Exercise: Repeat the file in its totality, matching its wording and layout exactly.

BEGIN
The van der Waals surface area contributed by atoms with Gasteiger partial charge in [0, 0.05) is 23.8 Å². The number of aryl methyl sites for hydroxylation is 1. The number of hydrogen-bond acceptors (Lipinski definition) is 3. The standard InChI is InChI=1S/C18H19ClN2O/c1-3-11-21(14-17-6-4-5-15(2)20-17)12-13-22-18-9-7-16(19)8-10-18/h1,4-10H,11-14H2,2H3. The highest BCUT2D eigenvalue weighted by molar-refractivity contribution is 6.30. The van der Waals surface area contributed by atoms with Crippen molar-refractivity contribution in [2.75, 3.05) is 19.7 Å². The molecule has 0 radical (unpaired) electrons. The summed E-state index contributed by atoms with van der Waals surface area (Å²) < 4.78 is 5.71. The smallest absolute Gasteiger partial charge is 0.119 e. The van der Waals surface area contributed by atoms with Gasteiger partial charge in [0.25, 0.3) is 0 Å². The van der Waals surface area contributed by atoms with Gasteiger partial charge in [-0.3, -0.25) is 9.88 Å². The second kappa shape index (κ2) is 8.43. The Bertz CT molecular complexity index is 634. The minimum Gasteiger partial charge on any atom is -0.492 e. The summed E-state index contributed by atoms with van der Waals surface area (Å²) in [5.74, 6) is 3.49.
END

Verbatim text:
The van der Waals surface area contributed by atoms with Gasteiger partial charge in [0, 0.05) is 23.8 Å². The number of aryl methyl sites for hydroxylation is 1. The number of hydrogen-bond acceptors (Lipinski definition) is 3. The standard InChI is InChI=1S/C18H19ClN2O/c1-3-11-21(14-17-6-4-5-15(2)20-17)12-13-22-18-9-7-16(19)8-10-18/h1,4-10H,11-14H2,2H3. The highest BCUT2D eigenvalue weighted by molar-refractivity contribution is 6.30. The van der Waals surface area contributed by atoms with Crippen molar-refractivity contribution in [2.75, 3.05) is 19.7 Å². The molecule has 0 radical (unpaired) electrons. The summed E-state index contributed by atoms with van der Waals surface area (Å²) < 4.78 is 5.71. The smallest absolute Gasteiger partial charge is 0.119 e. The van der Waals surface area contributed by atoms with Gasteiger partial charge in [0.25, 0.3) is 0 Å². The van der Waals surface area contributed by atoms with Gasteiger partial charge in [-0.3, -0.25) is 9.88 Å². The second kappa shape index (κ2) is 8.43. The Bertz CT molecular complexity index is 634. The minimum Gasteiger partial charge on any atom is -0.492 e. The summed E-state index contributed by atoms with van der Waals surface area (Å²) in [5.74, 6) is 3.49.